Mark R. Halcott - Page 6

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          return from petitioner for the year in issue.  We find that                 
          respondent met his burden of production under section 7491(c),              
          and, as a result, petitioner must come forward with evidence                
          sufficient to persuade the Court that respondent’s determination            
          that petitioner is liable for the section 6651(a)(1) addition to            
          tax is incorrect.  See Rodriguez v. Commissioner, T.C. Memo.                
          2003-105. In order to determine whether a tax return is valid, we           
          follow the test enunciated in Beard v. Commissioner, 82 T.C. 766,           
          777 (1984), affd. 793 F.2d 139 (6th Cir. 1986) (Beard test):                
               First, there must be sufficient data to calculate tax                  
               liability; second, the document must purport to be a                   
               return; third, there must be an honest and reasonable                  
               attempt to satisfy the requirements of the tax law; and                
               fourth, the taxpayer must execute the return under                     
               penalties of perjury.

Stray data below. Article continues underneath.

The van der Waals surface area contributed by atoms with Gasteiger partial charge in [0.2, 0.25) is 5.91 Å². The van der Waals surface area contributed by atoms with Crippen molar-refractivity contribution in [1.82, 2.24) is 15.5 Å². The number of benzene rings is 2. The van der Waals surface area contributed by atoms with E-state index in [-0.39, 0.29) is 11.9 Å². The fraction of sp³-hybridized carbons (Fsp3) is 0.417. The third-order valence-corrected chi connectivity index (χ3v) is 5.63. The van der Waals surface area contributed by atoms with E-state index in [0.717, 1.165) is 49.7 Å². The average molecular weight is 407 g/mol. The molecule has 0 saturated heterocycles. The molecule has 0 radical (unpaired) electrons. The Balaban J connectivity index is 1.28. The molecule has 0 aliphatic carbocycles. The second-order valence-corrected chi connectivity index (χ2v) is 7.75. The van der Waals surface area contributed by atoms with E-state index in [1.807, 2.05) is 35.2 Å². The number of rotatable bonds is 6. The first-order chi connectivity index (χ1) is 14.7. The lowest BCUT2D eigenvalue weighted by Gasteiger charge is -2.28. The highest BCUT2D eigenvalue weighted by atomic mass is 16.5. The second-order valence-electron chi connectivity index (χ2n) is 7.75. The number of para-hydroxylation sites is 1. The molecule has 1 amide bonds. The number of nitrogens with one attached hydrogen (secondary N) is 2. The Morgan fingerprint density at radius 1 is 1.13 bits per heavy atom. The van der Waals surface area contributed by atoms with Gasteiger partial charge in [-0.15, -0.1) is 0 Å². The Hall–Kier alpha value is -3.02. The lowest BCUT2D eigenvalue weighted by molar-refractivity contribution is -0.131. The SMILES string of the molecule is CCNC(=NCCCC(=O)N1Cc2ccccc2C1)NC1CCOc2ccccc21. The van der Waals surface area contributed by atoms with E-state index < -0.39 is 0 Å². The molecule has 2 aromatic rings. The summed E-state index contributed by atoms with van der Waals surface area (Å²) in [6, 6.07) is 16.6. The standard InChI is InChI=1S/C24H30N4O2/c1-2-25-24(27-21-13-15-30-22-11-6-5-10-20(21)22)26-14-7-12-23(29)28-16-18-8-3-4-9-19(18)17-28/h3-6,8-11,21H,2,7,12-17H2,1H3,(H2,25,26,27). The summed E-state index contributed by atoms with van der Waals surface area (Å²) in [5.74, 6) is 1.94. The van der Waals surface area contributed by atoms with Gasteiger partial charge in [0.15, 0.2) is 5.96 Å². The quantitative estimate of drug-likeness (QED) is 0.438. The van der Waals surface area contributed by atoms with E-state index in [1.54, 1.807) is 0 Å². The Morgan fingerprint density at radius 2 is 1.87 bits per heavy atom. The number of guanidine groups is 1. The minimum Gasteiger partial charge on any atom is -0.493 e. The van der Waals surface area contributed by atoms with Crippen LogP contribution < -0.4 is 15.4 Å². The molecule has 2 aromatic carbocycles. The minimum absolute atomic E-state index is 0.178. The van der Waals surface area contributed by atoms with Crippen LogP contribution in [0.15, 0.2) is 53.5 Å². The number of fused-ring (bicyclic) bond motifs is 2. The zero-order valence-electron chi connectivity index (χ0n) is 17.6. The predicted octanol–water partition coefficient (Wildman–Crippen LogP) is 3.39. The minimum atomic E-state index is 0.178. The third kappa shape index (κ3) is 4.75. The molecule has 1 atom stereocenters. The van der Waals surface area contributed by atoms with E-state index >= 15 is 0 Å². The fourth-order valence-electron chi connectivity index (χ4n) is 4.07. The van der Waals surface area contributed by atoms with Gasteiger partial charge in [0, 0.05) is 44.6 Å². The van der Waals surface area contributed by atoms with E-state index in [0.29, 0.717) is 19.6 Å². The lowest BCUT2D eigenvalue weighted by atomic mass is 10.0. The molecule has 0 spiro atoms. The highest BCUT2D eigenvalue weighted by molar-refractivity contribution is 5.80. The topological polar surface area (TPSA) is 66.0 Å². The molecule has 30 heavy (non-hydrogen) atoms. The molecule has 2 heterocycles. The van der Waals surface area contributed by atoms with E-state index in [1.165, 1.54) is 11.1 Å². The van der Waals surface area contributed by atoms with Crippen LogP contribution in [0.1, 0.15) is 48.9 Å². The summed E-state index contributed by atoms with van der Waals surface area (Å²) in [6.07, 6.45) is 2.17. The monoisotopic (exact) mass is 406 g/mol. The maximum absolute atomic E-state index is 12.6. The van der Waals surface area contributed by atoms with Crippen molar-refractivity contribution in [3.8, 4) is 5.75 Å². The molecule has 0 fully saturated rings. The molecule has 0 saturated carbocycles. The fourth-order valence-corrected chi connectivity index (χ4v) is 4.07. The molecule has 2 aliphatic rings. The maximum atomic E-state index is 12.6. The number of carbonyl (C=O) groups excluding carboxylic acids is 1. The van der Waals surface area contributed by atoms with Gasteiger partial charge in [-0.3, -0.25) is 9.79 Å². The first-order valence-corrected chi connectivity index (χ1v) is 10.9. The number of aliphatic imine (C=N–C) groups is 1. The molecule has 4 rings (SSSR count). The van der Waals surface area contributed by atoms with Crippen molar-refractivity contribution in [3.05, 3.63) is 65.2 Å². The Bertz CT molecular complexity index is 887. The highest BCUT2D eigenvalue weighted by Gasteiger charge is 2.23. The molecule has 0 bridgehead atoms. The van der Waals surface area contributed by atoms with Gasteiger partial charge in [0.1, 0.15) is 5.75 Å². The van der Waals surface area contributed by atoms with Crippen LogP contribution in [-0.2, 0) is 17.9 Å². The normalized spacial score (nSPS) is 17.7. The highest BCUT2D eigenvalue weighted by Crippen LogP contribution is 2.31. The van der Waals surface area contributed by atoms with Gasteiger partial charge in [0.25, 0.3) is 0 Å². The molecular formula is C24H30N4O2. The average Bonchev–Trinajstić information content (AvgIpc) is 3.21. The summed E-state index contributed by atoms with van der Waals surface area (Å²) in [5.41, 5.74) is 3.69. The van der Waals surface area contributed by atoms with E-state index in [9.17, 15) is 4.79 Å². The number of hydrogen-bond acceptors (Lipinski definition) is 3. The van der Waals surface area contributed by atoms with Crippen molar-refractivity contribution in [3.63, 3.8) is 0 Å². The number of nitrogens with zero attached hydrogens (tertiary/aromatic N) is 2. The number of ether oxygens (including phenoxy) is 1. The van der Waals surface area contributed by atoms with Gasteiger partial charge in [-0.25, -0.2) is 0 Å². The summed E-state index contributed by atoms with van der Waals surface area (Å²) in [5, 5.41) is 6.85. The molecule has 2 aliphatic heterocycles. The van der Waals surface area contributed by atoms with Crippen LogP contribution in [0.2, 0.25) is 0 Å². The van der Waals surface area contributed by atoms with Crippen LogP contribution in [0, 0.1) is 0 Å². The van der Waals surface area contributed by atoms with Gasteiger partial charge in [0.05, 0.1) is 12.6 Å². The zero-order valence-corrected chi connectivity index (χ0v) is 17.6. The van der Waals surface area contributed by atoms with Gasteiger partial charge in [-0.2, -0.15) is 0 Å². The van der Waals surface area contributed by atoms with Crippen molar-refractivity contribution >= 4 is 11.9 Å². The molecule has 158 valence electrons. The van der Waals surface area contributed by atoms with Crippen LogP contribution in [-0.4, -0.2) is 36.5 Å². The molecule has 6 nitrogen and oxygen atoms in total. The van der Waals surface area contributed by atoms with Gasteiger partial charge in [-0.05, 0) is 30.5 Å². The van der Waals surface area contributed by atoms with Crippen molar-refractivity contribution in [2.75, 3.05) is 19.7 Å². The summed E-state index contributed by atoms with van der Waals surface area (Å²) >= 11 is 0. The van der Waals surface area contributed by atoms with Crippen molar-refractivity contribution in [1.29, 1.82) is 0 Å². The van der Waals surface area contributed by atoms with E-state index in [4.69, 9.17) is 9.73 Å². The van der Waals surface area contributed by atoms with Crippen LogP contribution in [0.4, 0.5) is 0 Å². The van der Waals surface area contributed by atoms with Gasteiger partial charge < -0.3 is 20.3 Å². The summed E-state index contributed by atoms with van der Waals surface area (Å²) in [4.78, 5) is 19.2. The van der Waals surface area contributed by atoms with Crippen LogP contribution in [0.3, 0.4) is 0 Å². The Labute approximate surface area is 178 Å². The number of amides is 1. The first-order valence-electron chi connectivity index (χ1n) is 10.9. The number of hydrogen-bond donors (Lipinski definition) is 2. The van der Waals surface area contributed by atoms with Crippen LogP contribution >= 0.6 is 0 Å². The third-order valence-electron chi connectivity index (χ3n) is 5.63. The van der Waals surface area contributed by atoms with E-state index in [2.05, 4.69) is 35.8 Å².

We have applied the Beard test to determine whether a return is             
          valid for purposes of section 6651(a)(1).  See, e.g., Cabirac v.            
          Commissioner, 120 T.C. 163, 169 n.10 (2003); Beard v.                       
          Commissioner, supra at 780; Unroe v. Commissioner, T.C. Memo.               
          1985-149; Counts v. Commissioner, T.C. Memo. 1984-561, affd. 774            
          F.2d 426 (11th Cir. 1985).                                                  
               The critical requirement that there must be “an honest and             
          reasonable attempt” to satisfy the tax law is clearly not met.              
          Petitioner’s attachment of two pages of tax-protester arguments             
          to the Form 1040 contained arguments that have been consistently            
          rejected by courts.  Further, petitioner’s denial of tax                    
          liability and refusal to self-assess on the Form 1040 does not              

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